[DEBATE] : RE: SA capitalism and imperialism
azwell at ecsecc.org
Thu May 8 14:06:19 BST 2008
The complex turbulent complex history of SA capitalism has many phases, and
one may very well even become a professor just by studying its bits. I
regard these bits and pieces as belonging to the same chain.......SA
Dominic you are perfectly right that people, especially people with
children, will vote for food. The task you and I have is to always alert
them to the real cost of that food, and the toxins it always carries!
Still, thanks for the responses!
From: debate-bounces at debate.kabissa.org
[mailto:debate-bounces at debate.kabissa.org] On Behalf Of Dominic Tweedie
Sent: 08 May 2008 01:46 PM
To: debate: SA discussion list
Subject: Re: [DEBATE] : RE: SA capitalism and imperialism
Funny you should mention slavery right at the end, because one obvious
difference from the 1650s is that slavery came, and went, but it was here
for more than one and a half centuries. There was a period of time in
between, with a lot of missionary activity and the 1820 British settlers and
the demise of the Griquas and others in the mid-19th century, and the
setting up of the Boer Republics, and then the discovery of diamonds and
gold changed everything. The political economy of the country falls into at
least three very distinct and different periods. Only after Cecil Rhodes and
the Anglo-Boer war does South Africa become dominated by international
monopoly finance capital, and then it is in a big way. After the formation
of Anglo-American, it is all but total.
In my opinion these specifics are critical and a precise definition of
Imperialism is required. Therefore I am an anti-unbrokenist. I oppose the
unbrokenist theory of history.
Johnson is entitled to his opinion about Zimbabwe and he could well be
right. It is not mindless to conclude that Imperialism is not absent under
Mugabe and will still be present after him. A vote for or against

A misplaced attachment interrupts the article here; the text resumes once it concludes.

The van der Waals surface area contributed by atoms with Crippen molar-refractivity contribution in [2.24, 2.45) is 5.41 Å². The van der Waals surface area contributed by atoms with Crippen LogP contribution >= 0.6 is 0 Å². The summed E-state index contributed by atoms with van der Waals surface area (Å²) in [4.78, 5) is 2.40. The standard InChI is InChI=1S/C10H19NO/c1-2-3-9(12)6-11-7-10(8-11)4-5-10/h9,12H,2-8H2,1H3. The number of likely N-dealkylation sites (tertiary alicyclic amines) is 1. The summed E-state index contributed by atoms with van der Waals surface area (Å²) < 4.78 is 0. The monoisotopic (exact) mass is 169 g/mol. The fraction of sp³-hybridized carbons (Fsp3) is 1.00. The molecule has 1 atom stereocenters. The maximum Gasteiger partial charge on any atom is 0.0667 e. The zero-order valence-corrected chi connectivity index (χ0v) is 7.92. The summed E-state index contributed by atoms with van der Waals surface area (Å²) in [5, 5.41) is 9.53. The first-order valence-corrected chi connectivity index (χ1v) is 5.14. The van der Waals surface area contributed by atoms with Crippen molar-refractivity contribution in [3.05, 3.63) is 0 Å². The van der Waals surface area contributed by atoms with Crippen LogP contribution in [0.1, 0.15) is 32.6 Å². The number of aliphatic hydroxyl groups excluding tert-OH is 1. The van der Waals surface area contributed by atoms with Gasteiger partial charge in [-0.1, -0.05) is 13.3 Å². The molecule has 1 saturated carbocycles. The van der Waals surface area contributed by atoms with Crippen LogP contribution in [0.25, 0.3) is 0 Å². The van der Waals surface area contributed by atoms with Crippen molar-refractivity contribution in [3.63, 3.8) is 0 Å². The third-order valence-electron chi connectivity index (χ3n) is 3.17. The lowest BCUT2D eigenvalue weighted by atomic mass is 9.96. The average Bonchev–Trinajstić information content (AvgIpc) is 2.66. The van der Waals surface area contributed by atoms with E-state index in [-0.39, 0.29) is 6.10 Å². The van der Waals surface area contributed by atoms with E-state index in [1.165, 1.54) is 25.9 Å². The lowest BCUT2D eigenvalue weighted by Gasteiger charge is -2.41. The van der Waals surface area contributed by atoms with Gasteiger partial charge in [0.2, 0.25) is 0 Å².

Imperialism is therefore only a gesture at this stage. That being the case,
people, especially people with children, will vote for food. I don't think
that is mindless at all.
2008/5/8 Azwell Banda <azwell at ecsecc.org>:
> Comrade Dominic, sorry for my not coming back yesterday - I went to look
> You have, as on many occasions, ripped the word "imperialism" from nowhere
> in my basic theses on South African capitalism, and proceeded to "educate
> me" on your version of "imperialism". Read my theses carefully and you
> see that I am talking about the unbroken history of South African
> capitalism. Prove, rather, that there has been any fundamental
> disruption/discontinuity in the history of SA capitalism from 1652
> As you very well know, SA capitalism has consistently relied on imports of
> finance capital, throughout its history. Do you dispute this fact too?
> My gripe with Bond and his "subimperialism" label of post 1994 SA economic
> trajectory is that he uses this label purely for his political purposes,
> in the process tends, in my view, to suggest that this tendency may be new
> and specific to the ANC phase of SA capitalism. You will be happy to note
> that he has collected quite an impressive arsenal of "facts" to prove this
> Marx and Engels in the Communist Manifesto accurately say the following:
> "The discovery of America, the rounding of the Cape, opened up fresh
> for the rising bourgeoisie. The East-Indian and Chinese markets, the
> colonisation of America, trade with the colonies, the increase in the
> of exchange and in commodities generally, gave to commerce, to navigation,
> to industry, an impulse never before known, and thereby, to the
> revolutionary element in the tottering feudal society, a rapid
> This was actually said in 1848.
> And I talk about the "SA capitalist revolution", and not "evolution" in
> recognition of the many complex qualitative changes it has undergone in
> UNBROKEN history since 1652. Does this make any "Marxist" sense?
> Bill Johnson, in the quote that brought all this upon me actually has the
> audacity to say this:
> "It was clear that, with a new democratic government, there would be
> immediate British and American help, quickly followed by the EU, the World
> Bank and IMF, with the emphasis on food aid and the restabilisation of the
> currency. One consequence would be that Zimbabwe would cease to be a
> state of South Africa and instead become more generally dependent on
> developed country donors and investors. Doubtless, Mbeki and Mugabe would
> see this as a victory for neocolonialism, though one is bound to say that
> even if the prospect was described in those terms, ordinary Zimbabweans
> would happily vote for it. And, in no time at all, as the Zimbabwean
> revived, South African companies of every kind would move in."
> Why do you ignore this extremely obnoxious assumption about "the people"?
> "Doubtless, Mbeki and Mugabe would see this as a victory for
> though one is bound to say that even if the prospect was described in
> terms, ordinary Zimbabweans would happily vote for it."
> How "mindless" can such "ordinary Zimbabweans" be? Nothing else really
> matters to the slaves, all they want is food and a functioning system of
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